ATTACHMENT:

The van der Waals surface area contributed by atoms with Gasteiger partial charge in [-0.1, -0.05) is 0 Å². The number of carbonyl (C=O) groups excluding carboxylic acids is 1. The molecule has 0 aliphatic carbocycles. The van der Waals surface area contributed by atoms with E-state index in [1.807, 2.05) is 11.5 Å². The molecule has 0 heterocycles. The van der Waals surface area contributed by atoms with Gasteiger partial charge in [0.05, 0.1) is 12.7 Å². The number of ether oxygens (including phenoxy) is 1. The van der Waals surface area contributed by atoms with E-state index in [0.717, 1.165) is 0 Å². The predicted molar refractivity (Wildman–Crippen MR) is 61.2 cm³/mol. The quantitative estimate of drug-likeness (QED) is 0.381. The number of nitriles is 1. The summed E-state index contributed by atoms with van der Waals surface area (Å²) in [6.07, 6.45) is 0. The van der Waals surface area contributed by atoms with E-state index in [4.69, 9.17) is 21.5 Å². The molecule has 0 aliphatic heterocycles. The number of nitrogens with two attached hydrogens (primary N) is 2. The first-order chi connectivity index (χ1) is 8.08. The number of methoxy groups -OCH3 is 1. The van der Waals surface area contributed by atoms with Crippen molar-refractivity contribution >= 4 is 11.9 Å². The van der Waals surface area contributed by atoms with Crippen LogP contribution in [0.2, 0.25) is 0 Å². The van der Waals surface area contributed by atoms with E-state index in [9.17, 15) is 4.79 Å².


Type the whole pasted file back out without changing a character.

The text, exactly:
The van der Waals surface area contributed by atoms with Gasteiger partial charge in [-0.1, -0.05) is 0 Å². The number of carbonyl (C=O) groups excluding carboxylic acids is 1. The molecule has 0 aliphatic carbocycles. The van der Waals surface area contributed by atoms with E-state index in [1.807, 2.05) is 11.5 Å². The molecule has 0 heterocycles. The van der Waals surface area contributed by atoms with Gasteiger partial charge in [0.05, 0.1) is 12.7 Å². The number of ether oxygens (including phenoxy) is 1. The van der Waals surface area contributed by atoms with E-state index in [0.717, 1.165) is 0 Å². The predicted molar refractivity (Wildman–Crippen MR) is 61.2 cm³/mol. The quantitative estimate of drug-likeness (QED) is 0.381. The number of nitriles is 1. The summed E-state index contributed by atoms with van der Waals surface area (Å²) in [6.07, 6.45) is 0. The van der Waals surface area contributed by atoms with E-state index in [4.69, 9.17) is 21.5 Å². The molecule has 0 aliphatic heterocycles. The number of nitrogens with two attached hydrogens (primary N) is 2. The first-order chi connectivity index (χ1) is 8.08. The number of methoxy groups -OCH3 is 1. The van der Waals surface area contributed by atoms with Crippen molar-refractivity contribution >= 4 is 11.9 Å². The van der Waals surface area contributed by atoms with Crippen LogP contribution in [0.2, 0.25) is 0 Å². The van der Waals surface area contributed by atoms with E-state index in [9.17, 15) is 4.79 Å².